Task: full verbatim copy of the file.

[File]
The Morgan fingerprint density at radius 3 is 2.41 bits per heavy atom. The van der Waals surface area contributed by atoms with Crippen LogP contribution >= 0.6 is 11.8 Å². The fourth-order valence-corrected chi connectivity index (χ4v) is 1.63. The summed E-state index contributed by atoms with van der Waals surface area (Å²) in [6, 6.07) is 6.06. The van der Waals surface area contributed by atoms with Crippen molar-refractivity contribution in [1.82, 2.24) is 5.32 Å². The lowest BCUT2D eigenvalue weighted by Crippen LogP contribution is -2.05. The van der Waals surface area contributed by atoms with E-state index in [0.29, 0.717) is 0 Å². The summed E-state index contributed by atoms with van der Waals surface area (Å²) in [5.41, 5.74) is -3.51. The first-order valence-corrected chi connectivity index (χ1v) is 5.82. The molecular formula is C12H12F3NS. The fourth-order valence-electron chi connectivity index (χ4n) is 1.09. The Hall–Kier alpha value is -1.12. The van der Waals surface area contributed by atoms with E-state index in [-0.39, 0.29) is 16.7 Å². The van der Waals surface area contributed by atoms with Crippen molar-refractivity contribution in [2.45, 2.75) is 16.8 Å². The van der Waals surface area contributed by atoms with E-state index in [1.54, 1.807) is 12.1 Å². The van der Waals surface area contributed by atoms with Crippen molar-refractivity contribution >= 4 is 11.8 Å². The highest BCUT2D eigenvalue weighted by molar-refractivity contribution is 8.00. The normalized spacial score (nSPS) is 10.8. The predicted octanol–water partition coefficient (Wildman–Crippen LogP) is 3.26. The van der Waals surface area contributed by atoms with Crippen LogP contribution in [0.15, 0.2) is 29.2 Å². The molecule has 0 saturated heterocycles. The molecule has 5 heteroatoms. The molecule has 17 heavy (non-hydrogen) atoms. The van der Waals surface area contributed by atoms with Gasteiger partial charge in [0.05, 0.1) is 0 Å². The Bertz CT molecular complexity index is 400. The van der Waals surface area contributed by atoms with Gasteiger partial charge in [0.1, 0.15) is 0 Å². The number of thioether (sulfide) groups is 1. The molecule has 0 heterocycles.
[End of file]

The Morgan fingerprint density at radius 3 is 2.41 bits per heavy atom. The van der Waals surface area contributed by atoms with Crippen LogP contribution >= 0.6 is 11.8 Å². The fourth-order valence-corrected chi connectivity index (χ4v) is 1.63. The summed E-state index contributed by atoms with van der Waals surface area (Å²) in [6, 6.07) is 6.06. The van der Waals surface area contributed by atoms with Crippen molar-refractivity contribution in [1.82, 2.24) is 5.32 Å². The lowest BCUT2D eigenvalue weighted by Crippen LogP contribution is -2.05. The van der Waals surface area contributed by atoms with E-state index in [0.29, 0.717) is 0 Å². The summed E-state index contributed by atoms with van der Waals surface area (Å²) in [5.41, 5.74) is -3.51. The first-order valence-corrected chi connectivity index (χ1v) is 5.82. The molecular formula is C12H12F3NS. The fourth-order valence-electron chi connectivity index (χ4n) is 1.09. The Hall–Kier alpha value is -1.12. The van der Waals surface area contributed by atoms with E-state index in [-0.39, 0.29) is 16.7 Å². The van der Waals surface area contributed by atoms with Crippen molar-refractivity contribution in [2.45, 2.75) is 16.8 Å². The van der Waals surface area contributed by atoms with E-state index in [1.54, 1.807) is 12.1 Å². The van der Waals surface area contributed by atoms with Crippen molar-refractivity contribution >= 4 is 11.8 Å². The highest BCUT2D eigenvalue weighted by molar-refractivity contribution is 8.00. The normalized spacial score (nSPS) is 10.8. The predicted octanol–water partition coefficient (Wildman–Crippen LogP) is 3.26. The van der Waals surface area contributed by atoms with Crippen LogP contribution in [0.15, 0.2) is 29.2 Å². The molecule has 0 saturated heterocycles. The molecule has 5 heteroatoms. The molecule has 17 heavy (non-hydrogen) atoms. The van der Waals surface area contributed by atoms with Gasteiger partial charge in [0.05, 0.1) is 0 Å². The Bertz CT molecular complexity index is 400. The van der Waals surface area contributed by atoms with Gasteiger partial charge in [0.1, 0.15) is 0 Å². The number of thioether (sulfide) groups is 1. The molecule has 0 heterocycles.